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Collection of equations for refractive index, refraction and dispersion calculations of atmospheric air.

Project description


Note: It would be appreciated if a reference to the following work, for which this package was originally build, is included whenever this code is used for a publication: Quantification of the expected residual dispersion of the MICADO Near-IR imaging instrument, van den Born & Jellema, 2020, MNRAS, DOI: 10.1093/mnras/staa1870.

Author info: Joost van den Born,


A minimal working example to calculate the atmospheric dispersion at Cerro Armazones between 1.49 and 1.78 micron.

from AstroAtmosphere import *

# Parameters at Cerro Armazones
T   = 279.65    # k
P   = 71200     # Pa
H   = 0.22
xc  = 450       # ppm
lat = -24.5983  # degrees
h   = 3064      # m
l1  = 1.49      # micron
l2  = 1.78      # micron
z0  = 30

# Initializing dispersion model
at  = Observatory()

# Calculating indices of refraction for l1 and l2
n1  = at.n_tph(l=l1, T=T, p=P, RH=H, xc=xc)
n2  = at.n_tph(l=l2, T=T, p=P, RH=H, xc=xc)

# Density of the atmosphere (following CIPM-81/91 equations)
rho = at.rho(p=P, T=T, RH=H, xc=xc)

# Initializing refraction model and setting the reduced height
disp = dispersion(lat, h)
disp.setReducedHeight(P, rho)

# Calculation of the atmopheric dipsersion
atm_dispersion = disp.cassini(n1, n2, z0) * 3.6e6
print ('The dispersion is %.03f milli arc seconds' %(atm_dispersion))


The package is available through Git-Lab and through PyPI. The package may be installed using the file, but easier is to install using pip.

pip install AstroAtmosphere

Contents of the AstroAtmosphere package

The package contains the following files:

  • /data/1976USSA.txt : Data file of the 1976 US Standard Atmosphere.
  • : Contains the Observatory() class to calculate the refractive index of atmospheric air, using the Ciddor (1996) model.
  • : Contains various atmospheric models that can be used to calculate the atmospheric dispersion
  • : Contains several miscellaneous functions, e.g. to quickly calculate the refractive index.
  • : Contains a Python native port of the pyslalib.SLA_REFRO() routine, translated from the original FORTRAN code.
  • : Contains a dictionary with the average atmospheric conditions for various large observatories around the world.
  • : Contains various atmospheric models that can be used to calculate the atmospheric refraction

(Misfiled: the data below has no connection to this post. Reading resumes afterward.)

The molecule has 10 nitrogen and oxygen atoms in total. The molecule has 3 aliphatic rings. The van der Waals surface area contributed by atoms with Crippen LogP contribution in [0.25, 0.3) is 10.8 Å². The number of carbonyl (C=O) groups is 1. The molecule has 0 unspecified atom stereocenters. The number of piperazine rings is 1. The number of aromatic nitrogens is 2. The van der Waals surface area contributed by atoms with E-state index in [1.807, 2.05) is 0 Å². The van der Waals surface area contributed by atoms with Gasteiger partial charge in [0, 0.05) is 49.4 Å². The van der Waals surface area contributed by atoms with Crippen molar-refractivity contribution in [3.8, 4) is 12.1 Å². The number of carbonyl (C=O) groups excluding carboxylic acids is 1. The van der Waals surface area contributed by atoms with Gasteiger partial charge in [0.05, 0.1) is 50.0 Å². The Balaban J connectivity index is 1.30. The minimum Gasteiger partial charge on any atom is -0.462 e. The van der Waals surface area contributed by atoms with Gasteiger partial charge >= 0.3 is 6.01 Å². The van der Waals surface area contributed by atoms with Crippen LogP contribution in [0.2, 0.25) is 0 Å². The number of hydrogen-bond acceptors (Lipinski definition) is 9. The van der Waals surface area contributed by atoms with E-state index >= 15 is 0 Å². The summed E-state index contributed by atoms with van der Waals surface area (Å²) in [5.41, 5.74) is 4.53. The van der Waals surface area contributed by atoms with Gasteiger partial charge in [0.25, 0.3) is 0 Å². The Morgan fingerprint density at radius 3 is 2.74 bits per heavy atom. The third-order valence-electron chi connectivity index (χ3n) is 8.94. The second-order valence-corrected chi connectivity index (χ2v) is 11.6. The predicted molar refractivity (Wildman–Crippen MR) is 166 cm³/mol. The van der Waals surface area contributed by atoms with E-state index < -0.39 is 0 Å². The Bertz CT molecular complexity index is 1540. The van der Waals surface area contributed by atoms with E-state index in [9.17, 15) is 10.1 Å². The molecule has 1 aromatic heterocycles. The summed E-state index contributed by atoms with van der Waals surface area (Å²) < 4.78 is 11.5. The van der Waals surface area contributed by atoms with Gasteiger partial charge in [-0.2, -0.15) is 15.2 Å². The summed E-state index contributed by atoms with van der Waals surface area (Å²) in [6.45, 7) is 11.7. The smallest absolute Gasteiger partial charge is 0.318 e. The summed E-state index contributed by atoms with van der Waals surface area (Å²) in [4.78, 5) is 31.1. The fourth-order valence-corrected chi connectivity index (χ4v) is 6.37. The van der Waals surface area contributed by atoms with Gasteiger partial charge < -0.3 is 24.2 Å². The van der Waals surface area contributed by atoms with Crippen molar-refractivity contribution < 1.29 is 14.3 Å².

• : Contains various functions from literature to calculate the refractive index. Some examples of works included are Ciddor (1996), Barrell & Sears (1939), SLALIB, Owens (1967) and Edlen (1966).

The Ciddor refractivity model

The refractivity model from Ciddor, 1996, calculates the index of refraction of air using the following parameters:

  • T - Temperature in Kelvin
  • p - Pressure in Pascal
  • RH - Relative humidity in fractional units
  • xc - CO2 density in parts per million

It is invoked by first initializing an Observatory() object. The atmospheric conditions can be parsed into the n_tph() function.

at  = Observatory()
n   = at.n_tph(l=0.55, T=273.15, p=101325, RH=0.2, xc=300)

Basic functionality of other refractivity models is included as well and is discussed below.

The atmospheric refraction and atmospheric dispersion models

If the atmospheric refraction is denoted as R(n), then atmospheric dispersion is defined as R(n1) - R(n2). Thus they are very similar in function and use.

The available models in this package:

  • refractionIntegral() - Full integration using the refractive integral (requires detailed information about the atmosphere, e.g. AstroAtmosphere/data/1976USSA.txt)
  • planeParallel() - Plane-parallel atmosphere refraction model
  • cassini() - Cassini's homogeneous atmosphere refraction model
  • oriani() - Oriani's theorem ( Atan(z) + Btan^3(z) )
  • tan5() - Oriani's theorem expanded ( Atan(z) + Btan^3(z) + Ctan^5(z) )
  • corbard() - Error function refraction model
  • matharExponential() - Barometric exponential model by R. Mathar.

The package also includes a python native port of the SLA_REFRO() FORTRAN routine, ported from pyslalib. See below for more information.

Input parameters for the spherical atmosphere models (all but the first):

  • T - Temperature [K]
  • p - Pressure [Pa]
  • RH - Relative humidity
  • xc - CO2 density [ppm]
  • lat - Latitude [deg]
  • h - Height above sea level [m]
  • l - Wavelength(s) [um]
  • z - Zenith angle [deg]

An example - To calculate the atmospheric refraction we set up a refraction() object. This requires the latitude and altitude of the observer. The atmospheric dispersion is calculated similarly, but by exchanging the refraction() object by a dispersion() object and parsing two refractive indices into the cassini() function.